Speech by Dr Shin Young-soo, WHO Regional Director for the Western Pacific, World Health Day 2013
Your Excellency, President Benigno S. Aquino III of the Philippines;
Honourable Cabinet secretaries and officials of the Philippine Government;
Distinguished members of the diplomatic corps;
Ladies and gentlemen:
Welcome to the World Health Organization Regional Office for the Western Pacific. I wish everyone a happy World Health Day!
On this day 65 years ago, WHO was born.
Its constitution created what is now the world's leading health authority — one organization to help individual countries achieve better health using the world's collective expertise.
It was an enlightened concept then. It is an essential mission now in the age of global health threats.
Today more people live longer and closer to each other than ever before. They also move and travel more.
Trade links countries and populations so much so that a food item — or a virus — can end up halfway around the world in a day.
This growth and globalization creates more challenges for public health, and expands the need for WHO.
Every year WHO tries to focus attention on one theme for World Health Day. This year it's high blood pressure.
High blood pressure, or hypertension, is linked to many noncommunicable diseases — which are the leading cause of death and disability in the Region.
Noncommunicable diseases — such as heart disease, cancer, strokes and respiratory illness — are responsible for 63% of deaths in the world.
And 80% of those deaths occur in developing countries.
Among noncommunicable disease risk factors, high blood pressure is called the silent and invisible killer.
High blood pressure already kills 9.4 million each year globally. If we do nothing about it today, it will kill one billion people prematurely in this century.
Adults must check their pressure regularly and take medication if needed. This is especially important for pregnant women. High blood pressure is responsible for 10% of maternal deaths in the Region.
Of course, everyone should consume less salt and avoid tobacco products and too much alcohol. Eating a healthy diet and staying active are also powerful preventative medicine.
Leaders can make a real difference by promoting health. They can raise awareness and push the right policies to ensure that health services are attainable.
As we celebrate World Health Day, it is an opportune time to recognize a leader who has taken bold action to protect the health of his people.
In 1951 — a few years after WHO started — the Philippines graciously offered to host the Regional Office for the Western Pacific. The land on which we are standing was donated, and this office was built in 1958.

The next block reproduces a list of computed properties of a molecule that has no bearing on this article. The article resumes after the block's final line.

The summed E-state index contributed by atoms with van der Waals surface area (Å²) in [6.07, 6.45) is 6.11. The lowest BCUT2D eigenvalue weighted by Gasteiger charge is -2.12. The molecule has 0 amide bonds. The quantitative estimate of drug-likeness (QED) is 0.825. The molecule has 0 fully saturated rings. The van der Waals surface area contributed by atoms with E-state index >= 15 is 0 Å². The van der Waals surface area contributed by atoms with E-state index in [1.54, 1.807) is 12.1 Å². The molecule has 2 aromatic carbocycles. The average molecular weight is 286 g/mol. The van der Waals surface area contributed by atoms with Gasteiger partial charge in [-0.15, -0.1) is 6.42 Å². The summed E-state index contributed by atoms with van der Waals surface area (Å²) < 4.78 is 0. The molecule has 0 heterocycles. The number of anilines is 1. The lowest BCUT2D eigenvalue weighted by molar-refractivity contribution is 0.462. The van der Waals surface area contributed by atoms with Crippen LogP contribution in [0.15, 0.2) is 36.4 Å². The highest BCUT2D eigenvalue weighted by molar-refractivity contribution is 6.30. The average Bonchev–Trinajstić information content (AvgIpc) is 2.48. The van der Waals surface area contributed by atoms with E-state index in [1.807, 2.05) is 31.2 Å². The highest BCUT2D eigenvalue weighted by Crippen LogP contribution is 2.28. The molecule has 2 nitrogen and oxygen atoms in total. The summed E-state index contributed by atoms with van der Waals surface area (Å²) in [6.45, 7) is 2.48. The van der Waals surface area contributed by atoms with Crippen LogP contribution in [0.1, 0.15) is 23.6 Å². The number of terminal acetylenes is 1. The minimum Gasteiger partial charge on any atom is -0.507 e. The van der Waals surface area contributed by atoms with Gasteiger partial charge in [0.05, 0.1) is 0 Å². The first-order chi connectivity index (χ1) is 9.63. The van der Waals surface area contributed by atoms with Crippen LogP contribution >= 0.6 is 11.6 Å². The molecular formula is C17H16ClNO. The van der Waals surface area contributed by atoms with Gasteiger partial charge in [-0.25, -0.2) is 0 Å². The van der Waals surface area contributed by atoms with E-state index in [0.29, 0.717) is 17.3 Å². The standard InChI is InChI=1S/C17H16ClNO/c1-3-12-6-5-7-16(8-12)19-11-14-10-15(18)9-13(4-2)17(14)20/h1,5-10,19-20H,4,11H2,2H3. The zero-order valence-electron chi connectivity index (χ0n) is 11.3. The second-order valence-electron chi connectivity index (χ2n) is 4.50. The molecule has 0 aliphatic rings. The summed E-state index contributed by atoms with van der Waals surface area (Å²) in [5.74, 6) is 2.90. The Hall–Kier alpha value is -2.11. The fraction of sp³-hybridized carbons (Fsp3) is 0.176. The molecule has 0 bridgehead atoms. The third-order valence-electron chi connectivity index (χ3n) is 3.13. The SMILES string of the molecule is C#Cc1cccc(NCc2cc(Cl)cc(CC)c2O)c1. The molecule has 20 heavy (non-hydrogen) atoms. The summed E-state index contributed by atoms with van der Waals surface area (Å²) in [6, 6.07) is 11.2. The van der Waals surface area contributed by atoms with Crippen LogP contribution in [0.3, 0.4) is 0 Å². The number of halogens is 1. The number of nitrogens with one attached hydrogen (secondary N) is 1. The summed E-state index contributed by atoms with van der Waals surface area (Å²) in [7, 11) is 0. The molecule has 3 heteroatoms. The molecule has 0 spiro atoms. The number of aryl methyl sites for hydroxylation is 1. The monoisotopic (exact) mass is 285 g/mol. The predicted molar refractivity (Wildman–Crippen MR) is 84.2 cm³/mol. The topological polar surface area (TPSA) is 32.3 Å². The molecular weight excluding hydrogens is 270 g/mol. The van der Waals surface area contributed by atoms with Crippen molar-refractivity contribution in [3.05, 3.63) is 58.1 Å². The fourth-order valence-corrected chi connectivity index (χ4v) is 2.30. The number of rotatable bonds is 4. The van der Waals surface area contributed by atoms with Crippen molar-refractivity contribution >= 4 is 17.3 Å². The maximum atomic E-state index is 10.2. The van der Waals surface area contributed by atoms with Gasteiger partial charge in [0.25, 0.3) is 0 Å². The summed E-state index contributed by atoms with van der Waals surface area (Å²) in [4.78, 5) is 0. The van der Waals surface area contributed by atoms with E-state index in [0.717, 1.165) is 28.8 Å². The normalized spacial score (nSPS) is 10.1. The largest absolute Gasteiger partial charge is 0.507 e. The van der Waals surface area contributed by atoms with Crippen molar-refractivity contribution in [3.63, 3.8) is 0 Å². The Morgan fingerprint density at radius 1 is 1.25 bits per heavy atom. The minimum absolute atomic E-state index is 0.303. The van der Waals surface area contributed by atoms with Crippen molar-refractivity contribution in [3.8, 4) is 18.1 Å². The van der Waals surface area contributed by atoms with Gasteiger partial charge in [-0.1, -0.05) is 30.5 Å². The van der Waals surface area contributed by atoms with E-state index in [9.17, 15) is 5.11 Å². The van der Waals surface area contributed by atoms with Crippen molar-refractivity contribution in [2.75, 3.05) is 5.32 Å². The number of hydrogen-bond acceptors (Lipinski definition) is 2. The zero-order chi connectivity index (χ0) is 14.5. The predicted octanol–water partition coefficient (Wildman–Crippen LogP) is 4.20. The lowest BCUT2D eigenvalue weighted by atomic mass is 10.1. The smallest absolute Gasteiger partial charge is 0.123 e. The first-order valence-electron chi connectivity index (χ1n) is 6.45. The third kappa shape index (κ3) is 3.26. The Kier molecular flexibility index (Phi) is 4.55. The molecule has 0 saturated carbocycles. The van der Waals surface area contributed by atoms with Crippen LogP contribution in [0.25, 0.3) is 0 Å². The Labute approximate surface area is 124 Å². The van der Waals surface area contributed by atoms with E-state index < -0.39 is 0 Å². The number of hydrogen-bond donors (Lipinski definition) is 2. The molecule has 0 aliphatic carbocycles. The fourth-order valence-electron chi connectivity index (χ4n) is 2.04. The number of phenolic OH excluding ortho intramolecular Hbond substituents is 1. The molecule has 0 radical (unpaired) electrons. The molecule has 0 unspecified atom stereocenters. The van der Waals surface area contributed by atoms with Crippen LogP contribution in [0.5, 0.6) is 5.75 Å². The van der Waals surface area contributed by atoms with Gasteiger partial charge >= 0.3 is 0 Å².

For more than 60 years, the Filipino people have proven generous and gracious hosts to WHO.
Twenty-five years ago today on this very spot, we greeted then-President Corazon Aquino.
She fought corruption and restored democracy and freedom to the country.
Her humility and compassion for ALL her people was evident in EVERYTHING she did.
This tradition of People Power has been carried on by her son — whom we honour today for his leadership in public health.
As Filipinos say — Ang puno ng mangga, ay hindi nagbubunga, ng bayabas —the mango tree does not bear guava fruit.
President Aquino has courageously pursued health policies that will literally save millions of lives.
He has been active on many fronts.
He supported sin tax reform to generate revenue for universal health care and improve health facilities — a move that will benefit millions of Filipinos, especially the most vulnerable.
His unwavering position on reproductive health will mean fewer tragedies at childbirth. Children will be healthier, and families will have the power to make their own family planning decisions.
These are tremendous accomplishments in the political landscape of the Philippines.
In a moment, we will watch a video on President Aquino's achievements in health for which we honour him today.
President Aquino is not a medical doctor. Nor is he a public health specialist.
But what he has achieved is beyond what any doctor or public health expert could have done.
He has shown perseverance in pursuing better health for Filipinos— sometimes against formidable resistance.
Mr President, you are an inspiration to leaders in the Region… because you are a humble servant to the needs of your people.
The World Health Organization recognizes your outstanding leadership on this World Health Day.
Thank you, Mr. President.
And thank you all for attending.